__/ [ Bobbie ] on Friday 04 August 2006 06:17 \__
> On Fri, 04 Aug 2006 05:36:09 +0200, OK wrote:
>> On Fri, 04 Aug 2006 00:18:49 GMT, Jim <james@xxxxxxxxxxxxxxxxxxxxxxx>
>>>Sinister Midget wrote:
>>>> LAS VEGAS - After suffering embarrassing security exploits over the
>>>> past several years, Microsoft Corp. is trying a new tactic: inviting
>>>> some of the world's best-known computer experts to try to poke holes
>>>> in Vista, the next generation of its Windows operating system.
>>>> Microsoft made a test version of Vista available to about 3,000
>>>> security professionals Thursday as it detailed the steps it has
>>>> taken to fortify the product against attacks that can compromise
>>>> bank account numbers and other sensitive information.
>>>> "You need to touch it, feel it," Andrew Cushman, Microsoft's
>>>> director of security outreach, said during a talk at the Black Hat
>>>> computer-security conference. "We're here to show our work."
>>>> Microsoft has [ED: rightly)faced blistering criticism for security
>>>> holes that have led to network outages and business disruptions for
>>>> its customers. After being accused for not putting enough resources
>>>> into shoring up its products, the software maker is trying to
>>>> convince outsiders that it has changed.
>>>> Maybe they'll even leave it connected long enough for somebody to say
>>>> truthfully that they had a chance to attack it. But I doubt it'll be
>>>> long enough for a group of M$-selected "security professionals"* to do
>>>> any actual damage.
>>>> * Let's not forget that there are thousands of "scientists" on each
>>>> side of the global warming debate. So numbers of "experts" alone
>>>> means nothing.
>>>Give it to any student at TMRC or the MIT AI lab or any white hat hacker.
>>>They'll have it to /pieces/ in no time.
>>>Or give it to my 12yo son; he'll laugh his arse off while he pokes holes
>>>you could drive a *truck* through.
>> How delusional....
> But still, you have to wonder.
> Windows comes from the company that has always put ease of use over
Why invite all the world's cracker while you have the following:
Symantec highlights Windows Vista user vulnerabilities
,----[ Quote ]
| Symantec has shed more light on potential vulnerabilities in Windows
| Vista that could circumvent new security measures and leave users
| vulnerable to attack.
Symantec continues Vista bug hunt
,----[ Quote ]
| After poking around the Windows Vista networking stack, Symantec
| researchers have tried out privilege-escalation attacks on an early
| version of the Windows XP successor.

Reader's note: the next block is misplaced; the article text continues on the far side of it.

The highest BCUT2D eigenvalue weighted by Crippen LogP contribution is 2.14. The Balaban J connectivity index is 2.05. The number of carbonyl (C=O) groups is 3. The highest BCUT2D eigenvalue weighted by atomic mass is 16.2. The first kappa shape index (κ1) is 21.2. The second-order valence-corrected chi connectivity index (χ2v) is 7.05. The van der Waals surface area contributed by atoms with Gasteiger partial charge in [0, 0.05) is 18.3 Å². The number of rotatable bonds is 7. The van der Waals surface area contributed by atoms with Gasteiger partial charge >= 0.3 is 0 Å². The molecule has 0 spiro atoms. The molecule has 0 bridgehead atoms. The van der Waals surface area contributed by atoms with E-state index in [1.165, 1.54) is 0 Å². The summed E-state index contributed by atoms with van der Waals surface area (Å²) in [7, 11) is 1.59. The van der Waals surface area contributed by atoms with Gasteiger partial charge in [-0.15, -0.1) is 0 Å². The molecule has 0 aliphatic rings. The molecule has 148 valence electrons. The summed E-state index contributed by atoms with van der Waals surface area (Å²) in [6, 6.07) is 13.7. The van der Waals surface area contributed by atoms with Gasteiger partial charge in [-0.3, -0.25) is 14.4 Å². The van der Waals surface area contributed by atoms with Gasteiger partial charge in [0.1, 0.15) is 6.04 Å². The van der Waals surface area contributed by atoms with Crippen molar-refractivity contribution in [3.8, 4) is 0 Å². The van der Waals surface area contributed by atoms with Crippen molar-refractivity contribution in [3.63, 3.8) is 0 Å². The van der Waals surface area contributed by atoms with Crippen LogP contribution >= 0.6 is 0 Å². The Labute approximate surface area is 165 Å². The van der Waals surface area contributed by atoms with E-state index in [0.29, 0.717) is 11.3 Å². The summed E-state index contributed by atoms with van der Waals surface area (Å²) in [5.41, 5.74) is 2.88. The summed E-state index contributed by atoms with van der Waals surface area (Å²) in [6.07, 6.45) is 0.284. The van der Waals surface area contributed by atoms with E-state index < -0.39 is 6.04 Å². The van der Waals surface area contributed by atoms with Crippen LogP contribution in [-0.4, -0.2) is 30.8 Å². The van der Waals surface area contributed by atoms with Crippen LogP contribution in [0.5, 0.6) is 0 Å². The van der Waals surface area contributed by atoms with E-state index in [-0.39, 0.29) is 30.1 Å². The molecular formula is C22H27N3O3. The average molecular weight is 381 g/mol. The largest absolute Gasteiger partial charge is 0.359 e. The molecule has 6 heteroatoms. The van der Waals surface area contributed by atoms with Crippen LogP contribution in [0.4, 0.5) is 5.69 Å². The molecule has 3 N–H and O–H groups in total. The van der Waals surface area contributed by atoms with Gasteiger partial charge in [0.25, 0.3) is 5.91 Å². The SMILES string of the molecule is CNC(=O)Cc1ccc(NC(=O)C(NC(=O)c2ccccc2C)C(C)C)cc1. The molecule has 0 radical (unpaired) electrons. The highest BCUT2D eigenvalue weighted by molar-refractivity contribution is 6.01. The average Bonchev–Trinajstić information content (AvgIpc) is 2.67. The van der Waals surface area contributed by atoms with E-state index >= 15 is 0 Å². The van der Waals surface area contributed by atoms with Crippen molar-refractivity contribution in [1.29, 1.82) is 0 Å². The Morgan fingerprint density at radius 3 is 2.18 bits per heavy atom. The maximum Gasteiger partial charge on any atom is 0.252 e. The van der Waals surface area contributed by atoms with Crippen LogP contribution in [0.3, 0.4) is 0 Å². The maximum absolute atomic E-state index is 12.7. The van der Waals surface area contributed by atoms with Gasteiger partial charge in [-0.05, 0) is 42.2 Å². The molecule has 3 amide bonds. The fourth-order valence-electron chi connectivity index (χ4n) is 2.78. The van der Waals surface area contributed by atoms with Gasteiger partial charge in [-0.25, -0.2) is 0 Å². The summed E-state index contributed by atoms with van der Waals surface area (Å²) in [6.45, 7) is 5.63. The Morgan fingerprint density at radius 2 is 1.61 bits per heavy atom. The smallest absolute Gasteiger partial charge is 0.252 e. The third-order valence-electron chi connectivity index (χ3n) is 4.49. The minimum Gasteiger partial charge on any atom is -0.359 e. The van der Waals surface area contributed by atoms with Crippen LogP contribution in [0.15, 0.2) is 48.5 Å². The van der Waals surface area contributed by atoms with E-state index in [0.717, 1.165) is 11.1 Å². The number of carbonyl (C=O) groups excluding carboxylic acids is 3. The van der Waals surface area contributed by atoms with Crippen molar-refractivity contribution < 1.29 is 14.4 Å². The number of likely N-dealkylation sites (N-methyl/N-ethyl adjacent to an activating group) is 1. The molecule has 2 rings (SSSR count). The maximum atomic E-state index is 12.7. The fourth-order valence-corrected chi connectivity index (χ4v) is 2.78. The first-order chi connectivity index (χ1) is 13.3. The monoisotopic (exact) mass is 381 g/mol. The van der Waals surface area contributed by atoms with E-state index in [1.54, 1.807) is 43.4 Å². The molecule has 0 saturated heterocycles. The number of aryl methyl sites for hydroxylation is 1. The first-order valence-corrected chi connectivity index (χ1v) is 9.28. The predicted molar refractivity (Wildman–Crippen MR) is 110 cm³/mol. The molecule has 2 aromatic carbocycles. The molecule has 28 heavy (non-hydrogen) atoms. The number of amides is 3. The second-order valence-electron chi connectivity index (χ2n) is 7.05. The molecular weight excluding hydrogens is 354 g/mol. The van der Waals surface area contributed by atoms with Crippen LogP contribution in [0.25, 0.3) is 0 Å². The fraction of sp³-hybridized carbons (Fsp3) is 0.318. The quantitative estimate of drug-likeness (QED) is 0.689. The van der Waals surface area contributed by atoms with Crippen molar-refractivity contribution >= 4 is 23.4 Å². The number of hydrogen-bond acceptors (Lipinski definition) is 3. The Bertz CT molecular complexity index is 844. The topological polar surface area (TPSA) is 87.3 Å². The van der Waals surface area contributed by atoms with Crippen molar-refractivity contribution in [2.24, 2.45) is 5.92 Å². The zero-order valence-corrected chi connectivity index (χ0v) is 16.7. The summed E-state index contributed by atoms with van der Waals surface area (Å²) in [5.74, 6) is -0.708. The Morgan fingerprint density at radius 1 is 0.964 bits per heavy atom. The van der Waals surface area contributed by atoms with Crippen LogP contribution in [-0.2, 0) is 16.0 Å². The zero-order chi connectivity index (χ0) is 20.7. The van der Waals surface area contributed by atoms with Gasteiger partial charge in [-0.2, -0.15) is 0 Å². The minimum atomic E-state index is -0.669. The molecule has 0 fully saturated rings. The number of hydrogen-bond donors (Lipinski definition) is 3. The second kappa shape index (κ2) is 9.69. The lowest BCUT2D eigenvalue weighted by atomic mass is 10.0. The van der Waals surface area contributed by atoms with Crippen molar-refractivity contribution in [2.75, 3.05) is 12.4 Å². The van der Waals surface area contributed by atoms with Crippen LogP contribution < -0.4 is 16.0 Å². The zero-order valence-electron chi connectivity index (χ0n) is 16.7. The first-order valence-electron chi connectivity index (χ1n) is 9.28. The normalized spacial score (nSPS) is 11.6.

| "We discovered a number of implementation flaws that continued to allow
| a full machine compromise to occur," Matthew Conover, principal
| security researcher at Symantec, wrote in the report titled "Attacks
| against Windows Vista's Security Model." The report was made available
| to Symantec customers last week and is scheduled for public release
| sometime before Vista ships, a Symantec representative said Monday.
Symantec Finds Flaws In Vista's Network Stack
,----[ Quote ]
| Researchers with Symantec's advanced threat team poked through
| Vista's new network stack in several recent builds of the
| still-under-construction operating system, and found several bugs
| -- some of which have been fixed, including a few in Monday's
| release -- as well as broader evidence that the rewrite of the
| networking code could easily lead to problems.
| Among Newsham's and Hoagland's conclusions: "The amount of new
| code present in Windows Vista provides many opportunities for
| new defects."
| "It's true that some of the things we found were 'low-hanging
| fruit,' and that some are getting fixed in later builds,"
| said Friedrichs. "But that begs the question of what else
| is in there?"
Symantec Says Windows Vista Will be Less Secure than XP
,----[ Snippet ]
| Symantec said earlier last week that there were no viruses for Apple's
| OS X.
Symantec sees an Achilles' heel in Vista
,----[ Quote ]
| Some of Microsoft's efforts to make Windows Vista its most stable and
| secure operating system ever could cause instability and new security
| flaws, according to a Symantec report.
| "Microsoft has removed a large body of tried and tested code and
| replaced it with freshly written code, complete with new corner cases
| and defects," the researchers wrote in the report, scheduled for
| publication Tuesday.